Howl Often: Women Who Run With the Wolves part two


July 31, 2012 by Vicki

            Women Who Run With the Wolves advises us to live naturally as women. We need to learn to listen to our own instincts which still tell us what we need to know. We need to learn from the animals around us how to best live our lives and heal our psyches. I write to examine the second part of Clarissa Pinkola Estes Women Who Run With the Wolves. I, also, write to challenge myself and my readers to live our lives to the fullest and remember our natures.

I found the hardest part of Women Who Run With the Wolves to read dealt with the need to return to one’s home. Home, in this case, is not necessarily a physical location but rather a spiritual/psychological one. Every woman has a different way of returning home, and each one of us hears the call when it is time to go home, however, a thousand reasons to delay leaving always exist. We believe that our families will self-destruct if we are not there to guide them; that meals will not be cooked, homework will not be finished and jobs will not be done. Yet, despite all this, when the call sounds, we must make the time to return. If we don’t, then we slowly dry out and fade away. I believe all women know this feeling; the feeling that you don’t really exist in your own skin anymore. You do the jobs that have to be done, but half or more of you just doesn’t live anymore. You stop reading or writing or painting or knitting. You don’t want to hang out with your girlfriends anymore. You have less patience with your spouse, family or children. If we do not heed the call to return then we become worse then useless to those we care about, including ourselves.

How do we return? For every woman it is different. I know for myself that it is sometimes enough just to be alone with my music playing and candles and incense burning. Sometimes, however, the only thing that works is for me to get away from the city and into the quiet of the woods, preferably near water. I don’t have to touch the water but I need to be near the water. Then I can return home to my own Self and renew my own connections.

Shameful secrets block our way to return home. Anytime, we hide something shameful from the world, we also hide it from ourselves. We try to avoid doing or seeing anything that will remind us of our secret. It can be a secret of our own or a secret of someone else both will block our return. Both force us to change the way we behave and our Self is thus blocked. We cannot be natural and hide something from the sun. Wolves will bury bones but it is only a matter of time before those bones will see the light of day again. Share your secrets with those you trust to treat them with compassion, understanding and true listening. Anything less will only damage us further.  So Women Who Run With the Wolves tells us to share our secrets, share them with your sisters and share them with your tribe.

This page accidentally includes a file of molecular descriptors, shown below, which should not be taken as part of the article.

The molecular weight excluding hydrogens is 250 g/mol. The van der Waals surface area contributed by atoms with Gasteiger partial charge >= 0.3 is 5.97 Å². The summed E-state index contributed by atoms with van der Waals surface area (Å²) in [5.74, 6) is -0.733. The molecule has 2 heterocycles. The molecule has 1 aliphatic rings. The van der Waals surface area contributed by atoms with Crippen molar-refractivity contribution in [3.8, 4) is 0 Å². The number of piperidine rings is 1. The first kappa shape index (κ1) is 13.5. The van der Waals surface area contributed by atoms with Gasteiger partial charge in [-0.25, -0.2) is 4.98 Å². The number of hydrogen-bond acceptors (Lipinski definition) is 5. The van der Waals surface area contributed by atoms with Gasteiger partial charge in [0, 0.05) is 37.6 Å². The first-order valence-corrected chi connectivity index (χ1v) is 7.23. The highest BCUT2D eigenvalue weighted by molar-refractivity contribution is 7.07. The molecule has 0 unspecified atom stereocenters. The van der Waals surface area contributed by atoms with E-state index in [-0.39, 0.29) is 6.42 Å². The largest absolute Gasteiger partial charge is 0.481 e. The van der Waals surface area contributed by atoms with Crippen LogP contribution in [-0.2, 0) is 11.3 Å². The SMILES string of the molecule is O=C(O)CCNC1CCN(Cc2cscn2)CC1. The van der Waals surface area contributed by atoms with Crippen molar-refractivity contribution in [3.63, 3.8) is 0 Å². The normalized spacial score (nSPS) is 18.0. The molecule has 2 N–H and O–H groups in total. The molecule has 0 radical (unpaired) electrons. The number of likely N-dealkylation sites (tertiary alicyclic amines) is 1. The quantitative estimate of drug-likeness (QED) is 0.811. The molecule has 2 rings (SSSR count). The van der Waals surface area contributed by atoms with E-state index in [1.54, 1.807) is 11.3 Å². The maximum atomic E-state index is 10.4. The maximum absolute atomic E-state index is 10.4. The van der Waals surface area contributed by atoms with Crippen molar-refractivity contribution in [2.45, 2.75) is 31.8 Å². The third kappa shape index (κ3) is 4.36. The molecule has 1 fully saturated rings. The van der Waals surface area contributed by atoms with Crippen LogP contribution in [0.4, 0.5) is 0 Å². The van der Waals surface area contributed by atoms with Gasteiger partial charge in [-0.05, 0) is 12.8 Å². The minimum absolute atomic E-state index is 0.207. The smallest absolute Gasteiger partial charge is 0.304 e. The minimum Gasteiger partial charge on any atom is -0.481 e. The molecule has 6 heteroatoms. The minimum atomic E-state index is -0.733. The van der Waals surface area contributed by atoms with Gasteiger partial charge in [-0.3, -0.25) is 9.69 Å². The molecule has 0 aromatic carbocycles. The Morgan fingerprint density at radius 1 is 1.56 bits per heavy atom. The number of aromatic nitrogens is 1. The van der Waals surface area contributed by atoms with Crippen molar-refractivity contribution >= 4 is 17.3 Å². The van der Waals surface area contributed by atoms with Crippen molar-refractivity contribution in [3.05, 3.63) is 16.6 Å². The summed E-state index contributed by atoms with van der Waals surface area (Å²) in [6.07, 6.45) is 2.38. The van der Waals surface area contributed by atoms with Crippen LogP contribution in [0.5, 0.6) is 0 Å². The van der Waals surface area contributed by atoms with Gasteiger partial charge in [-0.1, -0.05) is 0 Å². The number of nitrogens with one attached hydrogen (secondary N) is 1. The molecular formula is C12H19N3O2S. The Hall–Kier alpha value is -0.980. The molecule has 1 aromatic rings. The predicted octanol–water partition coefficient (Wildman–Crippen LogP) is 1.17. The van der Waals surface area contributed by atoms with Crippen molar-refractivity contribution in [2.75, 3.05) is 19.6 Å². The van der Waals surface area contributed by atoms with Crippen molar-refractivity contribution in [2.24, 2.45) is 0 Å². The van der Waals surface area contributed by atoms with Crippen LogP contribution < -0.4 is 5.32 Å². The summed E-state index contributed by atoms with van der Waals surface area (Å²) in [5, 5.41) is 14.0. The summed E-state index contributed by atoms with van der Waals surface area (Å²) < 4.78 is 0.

Clarissa Pinkola Estes identifies all women as belonging to one tribe; The Scar Tribe. All of us have scars from the lives and secrets we have lived. She suggests that we identify our age by our scars instead of by our years. Those scars tell more about our maturity than how many years we have lived on this planet. She also tells us how to live our lives like the wolves. She suggests starting with the last one.

  1. Eat
  2. Rest
  3. Rove in between
  4. Render loyalty
  5. Love the children
  6. Cavil in moonlight
  7. Tune your ears
  8. Attend to the bones
  9. Make love
  10. Howl often

(Estes, P.498)

Howl out your secrets, your hurts, your goals and your dreams. Let the world echo with our howling as we reclaim what is our birthright. I, thoroughly, recommend Women Who Run With the Wolves and hope you enjoy the journey as much as I have. Howl often, my sister of the Scar Tribe. Howl loud and proud.

7 thoughts on “Howl Often: Women Who Run With the Wolves part two

  1. Kate says:

    wow, this is your best yet

  2. […] reading Women Who Run with the Wolves, I can’t help wondering what the retelling of stories means for women everywhere. Obviously, […]

  3. […] be happy unless our lives are our own. Other books that we have read, such as Eat, Pray, Love and Women who run with the Wolves, have shown us both how difficult claiming your own life can be and also the means that different […]

  4. […] Women Who Run with the Wolves by Clarissa Pinkola Estes changed the way that I viewed my own life and challenged me to push the […]

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